How do you maintain your work/life balance? That has been a question many of us have grappled with over the past two years while working from home during the pandemic. There's a lot more out of hours work happening, expectations of presentee-ism higher than before, fewer sick days taken, and a general sense of being always-available. After all, without a commute to the office, working is only a power button, or (worse yet) a glance at your phone, away.
New Apple TV+ series Severance takes that idea and runs with it. It proposes a world where some workers engage in the most extreme form of establishing a work/life balance: they literally severe their minds in two. A person can leave home in the morning, but when they get home at night they have no memory at all of what they did during the day. All memories of the workday vanish.
There's two ways to consider this premise. The first would be the old-school TV way of dealing with it: Half-hour comedy where not remembering your work day leads to crazy shenanigans. Severance leans heavily into prestige streaming TV possibilities with this - it takes the concept and runs with it into a weird horror funhouse of possibilities, only it strips the fun out as you, the audience, are left to grapple with not just the tangible ramifications of this, but also the philosophical nightmare that this yields.
The version of you that gets to go to work each day and come home with no memory of spreadsheets or Teri from HR? That person is living a great life. But the version of you that is at work all day, every day with no reprieve from that? That's sentencing a person to hell. Obviously, I'm not referring to my own workplace. That place is an absolute dream to experience day in, day out. I'm talking about other workplaces... *tugs collar*
And that's what Severance is exploring. Adam Scott plays Mark, a member of a four person team who has signed up for this kind of workplace at Lumon Industries (seemingly a stand-in for companies like Amazon, Alphabet, Berkshire Hathaway - they may as well just call it Veridian Dynamics). Only making the situation stranger, the work they are doing is difficult to explain and comprehend to the point where even the team don't quite understand what they are doing all day at their computer terminals - it has something to do with data recontextualised in a Mindsweeper sort of interface. There seems to be some logic to it. Maybe. probably.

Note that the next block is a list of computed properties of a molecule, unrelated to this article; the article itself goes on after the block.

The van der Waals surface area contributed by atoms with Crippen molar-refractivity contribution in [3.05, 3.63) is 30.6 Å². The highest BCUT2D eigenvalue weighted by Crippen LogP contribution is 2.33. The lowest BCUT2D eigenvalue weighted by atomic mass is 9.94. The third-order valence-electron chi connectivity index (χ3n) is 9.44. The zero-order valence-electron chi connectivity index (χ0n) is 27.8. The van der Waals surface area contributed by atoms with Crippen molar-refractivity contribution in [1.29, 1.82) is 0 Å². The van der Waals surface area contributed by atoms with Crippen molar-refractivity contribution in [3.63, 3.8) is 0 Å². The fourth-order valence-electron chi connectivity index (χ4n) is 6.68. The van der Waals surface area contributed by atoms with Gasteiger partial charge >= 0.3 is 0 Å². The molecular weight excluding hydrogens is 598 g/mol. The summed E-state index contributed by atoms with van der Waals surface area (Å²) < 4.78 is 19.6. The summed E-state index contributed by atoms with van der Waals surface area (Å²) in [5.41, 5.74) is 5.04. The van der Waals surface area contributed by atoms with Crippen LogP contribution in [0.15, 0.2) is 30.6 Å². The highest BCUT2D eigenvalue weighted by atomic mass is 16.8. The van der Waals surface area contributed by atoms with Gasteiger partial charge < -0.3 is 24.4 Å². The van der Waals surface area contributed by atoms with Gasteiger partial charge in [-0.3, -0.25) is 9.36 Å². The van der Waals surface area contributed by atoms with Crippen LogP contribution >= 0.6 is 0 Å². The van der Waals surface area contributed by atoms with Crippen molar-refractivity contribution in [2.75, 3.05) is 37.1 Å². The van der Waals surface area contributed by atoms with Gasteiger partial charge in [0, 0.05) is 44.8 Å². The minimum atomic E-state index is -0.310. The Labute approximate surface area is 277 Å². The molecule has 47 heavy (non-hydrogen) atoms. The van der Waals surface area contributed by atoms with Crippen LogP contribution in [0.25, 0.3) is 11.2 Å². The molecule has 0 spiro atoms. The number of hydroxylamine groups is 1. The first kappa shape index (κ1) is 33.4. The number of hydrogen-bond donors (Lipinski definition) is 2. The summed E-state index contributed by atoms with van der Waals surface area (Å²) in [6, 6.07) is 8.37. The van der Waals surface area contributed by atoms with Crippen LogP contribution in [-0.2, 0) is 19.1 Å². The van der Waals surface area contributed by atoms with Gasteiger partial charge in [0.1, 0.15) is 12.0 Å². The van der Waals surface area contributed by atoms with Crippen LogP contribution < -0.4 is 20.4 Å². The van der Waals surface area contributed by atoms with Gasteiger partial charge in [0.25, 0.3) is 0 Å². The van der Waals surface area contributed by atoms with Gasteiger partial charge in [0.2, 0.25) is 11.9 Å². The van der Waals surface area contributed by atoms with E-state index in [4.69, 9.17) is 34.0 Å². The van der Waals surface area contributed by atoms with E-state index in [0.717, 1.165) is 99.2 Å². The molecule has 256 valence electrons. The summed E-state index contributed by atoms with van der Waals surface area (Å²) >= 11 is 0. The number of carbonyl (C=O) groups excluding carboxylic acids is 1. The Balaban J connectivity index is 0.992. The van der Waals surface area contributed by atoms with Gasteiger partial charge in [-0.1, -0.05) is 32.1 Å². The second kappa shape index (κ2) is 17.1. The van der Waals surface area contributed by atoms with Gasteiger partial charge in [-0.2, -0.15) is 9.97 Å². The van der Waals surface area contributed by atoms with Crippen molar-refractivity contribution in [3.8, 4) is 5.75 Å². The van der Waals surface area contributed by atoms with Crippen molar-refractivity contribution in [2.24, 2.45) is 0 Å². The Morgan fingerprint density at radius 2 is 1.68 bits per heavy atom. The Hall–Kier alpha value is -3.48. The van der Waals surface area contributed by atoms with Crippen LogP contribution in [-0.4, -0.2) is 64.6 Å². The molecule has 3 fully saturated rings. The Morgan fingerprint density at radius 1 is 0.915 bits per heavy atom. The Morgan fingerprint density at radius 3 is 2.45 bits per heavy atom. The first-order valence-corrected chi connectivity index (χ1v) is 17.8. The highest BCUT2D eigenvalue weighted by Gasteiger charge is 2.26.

Out of work, Mark is very happy with his decision to break that part of his day away. In the first two episodes, you'll see him brush away the ethical issues of the procedure with friends at a dinner party, but you also see him getting hostile at protestors on the street who are against it. Within the workplace, however, you start to really get a sense as to the horrendous practicalities that result from the mind fracture.
For starters, staff in the workplace don't know what is taking place out in the world. They are left to devise theories, some concerned about a possible post-apocalypse. After all, why else would someone want to do what they are doing? With staff prevented from even leaving the building with notes to themselves, it means employees can't express job dissatisfaction or poor working conditions - that then means people are quite literally working the same dead end jobs for years and years. It also impacts on workplace friendships, which are even more artificial than those in reality. After all, it's not like anyone is catching up for after-work beers and making genuine connections.
Severance makes its message very clear: the best interests of the employee and that of the company they work for very rarely align.
The series is from writer-creator Dan Erickson and brought to the screen by director Ben Stiller who does a great job at extracting the dark horror that comes from the existentialist dread that exists within an office environment. At first the show seems like an odd-fit for Stiller, but if you can imagine the director of Cable Guy going off to do his own version of Office Space, suddenly it makes a whole lot more sense.
Severance does a great job of balancing the broad idea of the concept and the real world impact it would have on a person's life and psyche. While the show is broadly smart, thought-provoking television that will have you thinking as much about your own work experience as much as the soulless daily grind depicted in the show, the extremity of the show's premise does work against it. The bizarre oddity of the work conducted in the office at time over-burdens the premise of the show.
Severance is a great idea for a TV show, but, as is so often the case, I am left wondering whether something so high concept would have been better served as a movie. Two episodes into this and I feel like I get the point. Now it is just an exercise in sitting through the additional seven episodes of narrative.
Severance is streaming now on Apple TV+